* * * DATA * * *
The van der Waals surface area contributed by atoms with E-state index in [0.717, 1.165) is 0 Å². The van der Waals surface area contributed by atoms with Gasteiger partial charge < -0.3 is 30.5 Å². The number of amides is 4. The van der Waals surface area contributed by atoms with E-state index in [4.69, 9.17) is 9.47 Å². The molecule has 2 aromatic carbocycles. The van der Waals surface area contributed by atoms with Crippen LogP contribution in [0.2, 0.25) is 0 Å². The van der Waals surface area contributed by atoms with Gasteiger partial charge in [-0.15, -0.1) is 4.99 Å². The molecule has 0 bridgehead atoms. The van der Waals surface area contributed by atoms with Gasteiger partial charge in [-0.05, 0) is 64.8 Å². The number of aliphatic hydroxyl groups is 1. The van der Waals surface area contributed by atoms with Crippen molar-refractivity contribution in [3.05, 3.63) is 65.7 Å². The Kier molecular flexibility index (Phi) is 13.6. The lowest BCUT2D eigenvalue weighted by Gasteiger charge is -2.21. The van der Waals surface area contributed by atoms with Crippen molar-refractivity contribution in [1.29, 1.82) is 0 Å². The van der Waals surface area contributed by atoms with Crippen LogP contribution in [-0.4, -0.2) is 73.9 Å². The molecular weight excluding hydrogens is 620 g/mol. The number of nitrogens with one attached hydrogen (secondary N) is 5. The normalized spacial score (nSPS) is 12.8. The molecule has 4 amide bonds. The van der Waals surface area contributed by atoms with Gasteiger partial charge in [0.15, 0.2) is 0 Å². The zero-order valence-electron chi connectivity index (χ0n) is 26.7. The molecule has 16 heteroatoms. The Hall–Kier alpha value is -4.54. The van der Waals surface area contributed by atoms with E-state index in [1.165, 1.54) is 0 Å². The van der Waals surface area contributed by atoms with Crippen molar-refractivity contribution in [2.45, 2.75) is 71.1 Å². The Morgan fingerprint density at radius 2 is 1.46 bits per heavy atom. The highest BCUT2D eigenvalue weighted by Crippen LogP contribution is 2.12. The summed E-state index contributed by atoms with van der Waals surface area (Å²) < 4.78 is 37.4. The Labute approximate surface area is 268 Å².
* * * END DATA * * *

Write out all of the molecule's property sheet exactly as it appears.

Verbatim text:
The van der Waals surface area contributed by atoms with E-state index in [0.717, 1.165) is 0 Å². The van der Waals surface area contributed by atoms with Gasteiger partial charge < -0.3 is 30.5 Å². The number of amides is 4. The van der Waals surface area contributed by atoms with E-state index in [4.69, 9.17) is 9.47 Å². The molecule has 2 aromatic carbocycles. The van der Waals surface area contributed by atoms with Crippen LogP contribution in [0.2, 0.25) is 0 Å². The van der Waals surface area contributed by atoms with Gasteiger partial charge in [-0.15, -0.1) is 4.99 Å². The molecule has 0 bridgehead atoms. The van der Waals surface area contributed by atoms with Gasteiger partial charge in [-0.05, 0) is 64.8 Å². The number of aliphatic hydroxyl groups is 1. The van der Waals surface area contributed by atoms with Crippen molar-refractivity contribution in [3.05, 3.63) is 65.7 Å². The Kier molecular flexibility index (Phi) is 13.6. The lowest BCUT2D eigenvalue weighted by Gasteiger charge is -2.21. The van der Waals surface area contributed by atoms with Crippen molar-refractivity contribution in [1.29, 1.82) is 0 Å². The van der Waals surface area contributed by atoms with Crippen LogP contribution in [-0.4, -0.2) is 73.9 Å². The molecular weight excluding hydrogens is 620 g/mol. The number of nitrogens with one attached hydrogen (secondary N) is 5. The normalized spacial score (nSPS) is 12.8. The molecule has 4 amide bonds. The van der Waals surface area contributed by atoms with Gasteiger partial charge in [0.15, 0.2) is 0 Å². The zero-order valence-electron chi connectivity index (χ0n) is 26.7. The molecule has 16 heteroatoms. The Hall–Kier alpha value is -4.54. The van der Waals surface area contributed by atoms with E-state index in [1.165, 1.54) is 0 Å². The van der Waals surface area contributed by atoms with Crippen molar-refractivity contribution in [2.45, 2.75) is 71.1 Å². The Morgan fingerprint density at radius 2 is 1.46 bits per heavy atom. The highest BCUT2D eigenvalue weighted by Crippen LogP contribution is 2.12. The summed E-state index contributed by atoms with van der Waals surface area (Å²) < 4.78 is 37.4. The Labute approximate surface area is 268 Å².